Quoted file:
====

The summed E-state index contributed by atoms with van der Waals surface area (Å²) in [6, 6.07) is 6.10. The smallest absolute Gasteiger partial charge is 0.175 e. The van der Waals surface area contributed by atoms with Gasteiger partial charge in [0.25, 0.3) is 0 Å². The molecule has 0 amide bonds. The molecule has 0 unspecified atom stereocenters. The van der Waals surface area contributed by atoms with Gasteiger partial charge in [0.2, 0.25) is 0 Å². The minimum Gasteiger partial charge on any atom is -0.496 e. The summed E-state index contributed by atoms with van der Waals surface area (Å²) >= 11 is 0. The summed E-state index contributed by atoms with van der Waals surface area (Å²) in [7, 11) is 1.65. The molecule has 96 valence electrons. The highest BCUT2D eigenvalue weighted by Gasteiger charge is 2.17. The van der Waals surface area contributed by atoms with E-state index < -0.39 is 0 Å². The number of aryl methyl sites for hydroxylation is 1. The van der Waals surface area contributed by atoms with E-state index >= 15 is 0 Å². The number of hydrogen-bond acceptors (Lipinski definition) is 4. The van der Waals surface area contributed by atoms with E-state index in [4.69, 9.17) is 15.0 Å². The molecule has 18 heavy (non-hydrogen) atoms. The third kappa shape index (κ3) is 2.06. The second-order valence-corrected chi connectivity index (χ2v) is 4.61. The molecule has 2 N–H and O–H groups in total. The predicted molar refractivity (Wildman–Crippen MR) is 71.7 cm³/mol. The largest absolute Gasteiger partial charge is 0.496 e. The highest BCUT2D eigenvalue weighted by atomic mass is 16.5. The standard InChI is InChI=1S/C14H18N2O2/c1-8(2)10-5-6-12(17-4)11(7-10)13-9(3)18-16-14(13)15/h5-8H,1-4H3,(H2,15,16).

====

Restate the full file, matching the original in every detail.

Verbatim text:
The summed E-state index contributed by atoms with van der Waals surface area (Å²) in [6, 6.07) is 6.10. The smallest absolute Gasteiger partial charge is 0.175 e. The van der Waals surface area contributed by atoms with Gasteiger partial charge in [0.25, 0.3) is 0 Å². The molecule has 0 amide bonds. The molecule has 0 unspecified atom stereocenters. The van der Waals surface area contributed by atoms with Gasteiger partial charge in [0.2, 0.25) is 0 Å². The minimum Gasteiger partial charge on any atom is -0.496 e. The summed E-state index contributed by atoms with van der Waals surface area (Å²) >= 11 is 0. The summed E-state index contributed by atoms with van der Waals surface area (Å²) in [7, 11) is 1.65. The molecule has 96 valence electrons. The highest BCUT2D eigenvalue weighted by Gasteiger charge is 2.17. The van der Waals surface area contributed by atoms with E-state index < -0.39 is 0 Å². The number of aryl methyl sites for hydroxylation is 1. The van der Waals surface area contributed by atoms with E-state index >= 15 is 0 Å². The number of hydrogen-bond acceptors (Lipinski definition) is 4. The van der Waals surface area contributed by atoms with E-state index in [4.69, 9.17) is 15.0 Å². The molecule has 18 heavy (non-hydrogen) atoms. The third kappa shape index (κ3) is 2.06. The second-order valence-corrected chi connectivity index (χ2v) is 4.61. The molecule has 2 N–H and O–H groups in total. The predicted molar refractivity (Wildman–Crippen MR) is 71.7 cm³/mol. The largest absolute Gasteiger partial charge is 0.496 e. The highest BCUT2D eigenvalue weighted by atomic mass is 16.5. The standard InChI is InChI=1S/C14H18N2O2/c1-8(2)10-5-6-12(17-4)11(7-10)13-9(3)18-16-14(13)15/h5-8H,1-4H3,(H2,15,16).